The Pedestal Project writing team was deeply moved by Ava Duvernay’s masterful interpretation of the infamous story of the Exonerated Five in Netflix series “When They See Us.” Based on the range of our reactions and the breadth of reactions that are still overwhelming our respective social media feeds, we decided to share a combined piece to reflect the feelings that seem to be plaguing our community. We recognize that it may be hard to verbalize how you might be feeling, and we hope that you resonate with one or more of the pieces below in your personal processing. May our words propel you forward in your pursuit of healing, truth, justice, and most importantly, change. – Tekita Bankhead, Creator/Editor-in-Chief of The Pedestal Project, LLC.

“Justice and Liberty for Some”- Madalyn McKnight

I speak the names of Kevin Richardson, Yusef Salaam, Raymond Santana Jr, Korey Wise, and Antron McCray. These…

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Black Excellence is Overrated

Read my latest post on black success and achievements!

The Pedestal Project

By Madalyn McKnight

All my life I have gotten applauded for my accomplishments. Every benchmark and triumph is a black benchmark and triumph and I do take pride in that. But lately, I have been questioning whether black excellence is actually an attainable standard, and why  this label always attaches itself to something seemingly grand and great. What is black excellence? Sure, the recent miracle that occurred at esteemed HBCU Morehouse’s Spring graduation is excellent. But so is a single mother pursuing her dreams all while attending the to the needs of her family.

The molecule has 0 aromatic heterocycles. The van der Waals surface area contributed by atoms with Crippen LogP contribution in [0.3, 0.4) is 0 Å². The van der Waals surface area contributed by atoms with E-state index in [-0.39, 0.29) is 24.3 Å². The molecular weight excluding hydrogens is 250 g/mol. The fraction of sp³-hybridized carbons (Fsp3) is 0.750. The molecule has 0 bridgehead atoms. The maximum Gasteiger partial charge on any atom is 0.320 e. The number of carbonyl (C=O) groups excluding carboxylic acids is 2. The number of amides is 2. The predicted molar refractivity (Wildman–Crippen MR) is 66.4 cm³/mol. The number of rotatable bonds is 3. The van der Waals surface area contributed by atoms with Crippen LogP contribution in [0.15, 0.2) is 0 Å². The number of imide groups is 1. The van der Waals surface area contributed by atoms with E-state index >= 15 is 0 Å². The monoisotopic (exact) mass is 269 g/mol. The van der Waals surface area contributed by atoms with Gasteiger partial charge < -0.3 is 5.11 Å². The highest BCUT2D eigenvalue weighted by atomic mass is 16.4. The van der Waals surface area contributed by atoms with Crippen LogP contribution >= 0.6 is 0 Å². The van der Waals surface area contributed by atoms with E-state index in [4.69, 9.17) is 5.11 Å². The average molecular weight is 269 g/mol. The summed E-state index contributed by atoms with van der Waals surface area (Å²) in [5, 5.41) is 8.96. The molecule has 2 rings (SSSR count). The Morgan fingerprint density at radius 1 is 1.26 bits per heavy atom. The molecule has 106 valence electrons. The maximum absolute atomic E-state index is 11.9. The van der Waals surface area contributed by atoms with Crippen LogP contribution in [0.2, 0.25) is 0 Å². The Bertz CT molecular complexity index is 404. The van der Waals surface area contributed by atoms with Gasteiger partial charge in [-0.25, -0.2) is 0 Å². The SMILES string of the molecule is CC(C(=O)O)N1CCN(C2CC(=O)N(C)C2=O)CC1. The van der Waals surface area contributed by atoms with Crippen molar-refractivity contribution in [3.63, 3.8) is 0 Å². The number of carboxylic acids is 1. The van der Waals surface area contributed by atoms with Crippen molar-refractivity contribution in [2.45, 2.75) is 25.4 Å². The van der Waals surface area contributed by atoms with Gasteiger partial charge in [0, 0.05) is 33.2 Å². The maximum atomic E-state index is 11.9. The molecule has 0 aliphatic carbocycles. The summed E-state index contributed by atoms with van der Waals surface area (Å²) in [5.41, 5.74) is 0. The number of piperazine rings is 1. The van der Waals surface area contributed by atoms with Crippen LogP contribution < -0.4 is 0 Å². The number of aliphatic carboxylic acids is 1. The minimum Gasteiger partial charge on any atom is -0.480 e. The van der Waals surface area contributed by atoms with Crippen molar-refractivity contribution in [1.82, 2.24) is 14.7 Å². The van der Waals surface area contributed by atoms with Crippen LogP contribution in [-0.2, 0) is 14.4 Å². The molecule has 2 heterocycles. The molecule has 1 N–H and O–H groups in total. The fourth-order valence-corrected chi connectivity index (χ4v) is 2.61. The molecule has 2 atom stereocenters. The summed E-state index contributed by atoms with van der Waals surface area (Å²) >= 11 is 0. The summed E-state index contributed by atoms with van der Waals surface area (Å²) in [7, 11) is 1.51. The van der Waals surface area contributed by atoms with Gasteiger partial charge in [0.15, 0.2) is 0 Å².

Yes, I am working on my second graduate degree, but I am still stressed about my next step, naturally, because I am conditioned to wonder what’s next in an effort to keep the label I have been given. That comes with pressure and a lot of anxiety. Being told I am excellent is overrated; feeling excellent…

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Okay, Fellas; Misconstrue Information

Just becuase we want your attention does not mean we want YOU! Check out my horn take on this hot topic!

The Pedestal Project

By Madalyn McKnight

It appears that Beyoncé needed a remix for her massive 2016 hit.